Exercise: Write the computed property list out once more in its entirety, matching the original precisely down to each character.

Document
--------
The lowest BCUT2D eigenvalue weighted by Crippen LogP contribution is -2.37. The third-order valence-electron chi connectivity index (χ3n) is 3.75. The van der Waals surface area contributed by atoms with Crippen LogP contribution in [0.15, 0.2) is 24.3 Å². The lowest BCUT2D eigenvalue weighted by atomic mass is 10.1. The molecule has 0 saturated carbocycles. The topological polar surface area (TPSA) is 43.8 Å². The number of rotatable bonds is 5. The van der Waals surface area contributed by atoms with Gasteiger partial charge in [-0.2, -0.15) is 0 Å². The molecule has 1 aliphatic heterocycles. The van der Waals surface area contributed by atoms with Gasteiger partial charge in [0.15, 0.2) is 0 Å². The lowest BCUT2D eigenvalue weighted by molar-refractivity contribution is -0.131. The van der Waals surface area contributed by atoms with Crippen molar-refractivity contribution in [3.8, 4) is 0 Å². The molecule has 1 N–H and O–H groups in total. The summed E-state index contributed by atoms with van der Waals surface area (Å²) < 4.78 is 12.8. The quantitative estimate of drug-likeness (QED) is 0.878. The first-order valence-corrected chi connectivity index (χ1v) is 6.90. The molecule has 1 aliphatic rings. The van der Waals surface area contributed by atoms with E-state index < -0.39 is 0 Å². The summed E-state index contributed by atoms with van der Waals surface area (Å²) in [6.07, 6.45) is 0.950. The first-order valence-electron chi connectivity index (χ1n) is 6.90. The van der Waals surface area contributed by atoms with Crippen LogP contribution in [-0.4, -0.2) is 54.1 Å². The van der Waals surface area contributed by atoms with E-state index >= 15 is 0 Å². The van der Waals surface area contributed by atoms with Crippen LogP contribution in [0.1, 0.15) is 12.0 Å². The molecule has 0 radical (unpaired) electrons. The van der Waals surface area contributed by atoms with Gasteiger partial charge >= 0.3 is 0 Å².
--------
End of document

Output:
The lowest BCUT2D eigenvalue weighted by Crippen LogP contribution is -2.37. The third-order valence-electron chi connectivity index (χ3n) is 3.75. The van der Waals surface area contributed by atoms with Crippen LogP contribution in [0.15, 0.2) is 24.3 Å². The lowest BCUT2D eigenvalue weighted by atomic mass is 10.1. The molecule has 0 saturated carbocycles. The topological polar surface area (TPSA) is 43.8 Å². The number of rotatable bonds is 5. The van der Waals surface area contributed by atoms with Gasteiger partial charge in [-0.2, -0.15) is 0 Å². The molecule has 1 aliphatic heterocycles. The van der Waals surface area contributed by atoms with Gasteiger partial charge in [0.15, 0.2) is 0 Å². The lowest BCUT2D eigenvalue weighted by molar-refractivity contribution is -0.131. The van der Waals surface area contributed by atoms with Crippen molar-refractivity contribution in [3.8, 4) is 0 Å². The molecule has 1 N–H and O–H groups in total. The summed E-state index contributed by atoms with van der Waals surface area (Å²) < 4.78 is 12.8. The quantitative estimate of drug-likeness (QED) is 0.878. The first-order valence-corrected chi connectivity index (χ1v) is 6.90. The molecule has 1 aliphatic rings. The van der Waals surface area contributed by atoms with E-state index < -0.39 is 0 Å². The summed E-state index contributed by atoms with van der Waals surface area (Å²) in [6.07, 6.45) is 0.950. The first-order valence-electron chi connectivity index (χ1n) is 6.90. The van der Waals surface area contributed by atoms with Crippen LogP contribution in [-0.4, -0.2) is 54.1 Å². The van der Waals surface area contributed by atoms with E-state index >= 15 is 0 Å². The van der Waals surface area contributed by atoms with Crippen LogP contribution in [0.1, 0.15) is 12.0 Å². The molecule has 0 radical (unpaired) electrons. The van der Waals surface area contributed by atoms with Gasteiger partial charge >= 0.3 is 0 Å².